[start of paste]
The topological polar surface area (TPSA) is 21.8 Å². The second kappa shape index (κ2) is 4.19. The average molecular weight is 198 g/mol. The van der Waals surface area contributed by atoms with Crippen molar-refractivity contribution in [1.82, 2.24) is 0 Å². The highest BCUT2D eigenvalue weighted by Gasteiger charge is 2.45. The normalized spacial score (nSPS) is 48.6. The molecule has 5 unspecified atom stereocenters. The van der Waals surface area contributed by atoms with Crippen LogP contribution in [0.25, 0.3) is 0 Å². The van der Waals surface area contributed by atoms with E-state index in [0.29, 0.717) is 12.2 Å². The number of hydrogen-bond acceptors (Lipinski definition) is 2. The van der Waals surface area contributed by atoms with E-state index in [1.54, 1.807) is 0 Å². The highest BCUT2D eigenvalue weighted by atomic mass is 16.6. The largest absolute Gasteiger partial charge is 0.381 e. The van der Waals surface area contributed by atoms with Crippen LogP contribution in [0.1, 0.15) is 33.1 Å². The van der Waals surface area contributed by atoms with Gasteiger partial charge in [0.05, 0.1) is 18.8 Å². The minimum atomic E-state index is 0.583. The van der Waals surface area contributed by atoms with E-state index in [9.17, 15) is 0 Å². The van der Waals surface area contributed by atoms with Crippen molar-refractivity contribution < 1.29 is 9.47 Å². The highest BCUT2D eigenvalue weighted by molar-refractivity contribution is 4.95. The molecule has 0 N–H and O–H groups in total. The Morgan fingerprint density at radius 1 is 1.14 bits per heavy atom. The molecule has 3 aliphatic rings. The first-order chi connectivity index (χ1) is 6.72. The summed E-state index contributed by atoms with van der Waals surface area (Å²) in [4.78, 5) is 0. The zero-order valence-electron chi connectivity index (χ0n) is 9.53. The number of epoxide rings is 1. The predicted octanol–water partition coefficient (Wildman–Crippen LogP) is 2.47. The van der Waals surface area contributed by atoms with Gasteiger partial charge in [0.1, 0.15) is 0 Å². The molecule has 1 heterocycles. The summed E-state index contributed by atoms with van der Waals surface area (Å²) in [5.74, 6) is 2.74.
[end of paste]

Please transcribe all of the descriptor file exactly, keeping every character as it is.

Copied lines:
The topological polar surface area (TPSA) is 21.8 Å². The second kappa shape index (κ2) is 4.19. The average molecular weight is 198 g/mol. The van der Waals surface area contributed by atoms with Crippen molar-refractivity contribution in [1.82, 2.24) is 0 Å². The highest BCUT2D eigenvalue weighted by Gasteiger charge is 2.45. The normalized spacial score (nSPS) is 48.6. The molecule has 5 unspecified atom stereocenters. The van der Waals surface area contributed by atoms with Crippen LogP contribution in [0.25, 0.3) is 0 Å². The van der Waals surface area contributed by atoms with E-state index in [0.29, 0.717) is 12.2 Å². The number of hydrogen-bond acceptors (Lipinski definition) is 2. The van der Waals surface area contributed by atoms with E-state index in [1.54, 1.807) is 0 Å². The highest BCUT2D eigenvalue weighted by atomic mass is 16.6. The largest absolute Gasteiger partial charge is 0.381 e. The van der Waals surface area contributed by atoms with Crippen LogP contribution in [0.1, 0.15) is 33.1 Å². The van der Waals surface area contributed by atoms with Gasteiger partial charge in [0.05, 0.1) is 18.8 Å². The minimum atomic E-state index is 0.583. The van der Waals surface area contributed by atoms with E-state index in [9.17, 15) is 0 Å². The van der Waals surface area contributed by atoms with Crippen molar-refractivity contribution < 1.29 is 9.47 Å². The highest BCUT2D eigenvalue weighted by molar-refractivity contribution is 4.95. The molecule has 0 N–H and O–H groups in total. The Morgan fingerprint density at radius 1 is 1.14 bits per heavy atom. The molecule has 3 aliphatic rings. The first-order chi connectivity index (χ1) is 6.72. The summed E-state index contributed by atoms with van der Waals surface area (Å²) in [4.78, 5) is 0. The zero-order valence-electron chi connectivity index (χ0n) is 9.53. The number of epoxide rings is 1. The predicted octanol–water partition coefficient (Wildman–Crippen LogP) is 2.47. The van der Waals surface area contributed by atoms with Gasteiger partial charge in [0.1, 0.15) is 0 Å². The molecule has 1 heterocycles. The summed E-state index contributed by atoms with van der Waals surface area (Å²) in [5.74, 6) is 2.74.